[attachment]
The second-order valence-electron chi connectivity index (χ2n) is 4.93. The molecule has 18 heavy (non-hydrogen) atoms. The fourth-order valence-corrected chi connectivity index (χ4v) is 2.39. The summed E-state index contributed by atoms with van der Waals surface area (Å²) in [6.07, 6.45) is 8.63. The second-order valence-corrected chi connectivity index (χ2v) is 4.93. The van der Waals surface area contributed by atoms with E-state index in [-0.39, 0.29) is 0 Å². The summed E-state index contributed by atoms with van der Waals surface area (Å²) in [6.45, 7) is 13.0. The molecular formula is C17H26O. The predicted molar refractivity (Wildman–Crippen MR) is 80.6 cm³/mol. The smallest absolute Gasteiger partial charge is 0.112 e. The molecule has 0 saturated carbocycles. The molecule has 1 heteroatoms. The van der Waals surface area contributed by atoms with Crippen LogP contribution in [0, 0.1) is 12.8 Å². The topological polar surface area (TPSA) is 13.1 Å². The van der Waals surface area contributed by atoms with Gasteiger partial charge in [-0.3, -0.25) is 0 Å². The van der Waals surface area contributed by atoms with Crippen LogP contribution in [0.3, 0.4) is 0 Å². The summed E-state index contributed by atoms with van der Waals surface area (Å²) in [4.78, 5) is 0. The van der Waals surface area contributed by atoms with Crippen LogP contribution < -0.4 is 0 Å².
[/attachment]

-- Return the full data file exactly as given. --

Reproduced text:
The second-order valence-electron chi connectivity index (χ2n) is 4.93. The molecule has 18 heavy (non-hydrogen) atoms. The fourth-order valence-corrected chi connectivity index (χ4v) is 2.39. The summed E-state index contributed by atoms with van der Waals surface area (Å²) in [6.07, 6.45) is 8.63. The second-order valence-corrected chi connectivity index (χ2v) is 4.93. The van der Waals surface area contributed by atoms with E-state index in [-0.39, 0.29) is 0 Å². The summed E-state index contributed by atoms with van der Waals surface area (Å²) in [6.45, 7) is 13.0. The molecular formula is C17H26O. The predicted molar refractivity (Wildman–Crippen MR) is 80.6 cm³/mol. The smallest absolute Gasteiger partial charge is 0.112 e. The molecule has 0 saturated carbocycles. The molecule has 1 heteroatoms. The van der Waals surface area contributed by atoms with Crippen LogP contribution in [0, 0.1) is 12.8 Å². The topological polar surface area (TPSA) is 13.1 Å². The van der Waals surface area contributed by atoms with Gasteiger partial charge in [-0.3, -0.25) is 0 Å². The van der Waals surface area contributed by atoms with Crippen LogP contribution in [0.3, 0.4) is 0 Å². The summed E-state index contributed by atoms with van der Waals surface area (Å²) in [4.78, 5) is 0. The van der Waals surface area contributed by atoms with Crippen LogP contribution < -0.4 is 0 Å².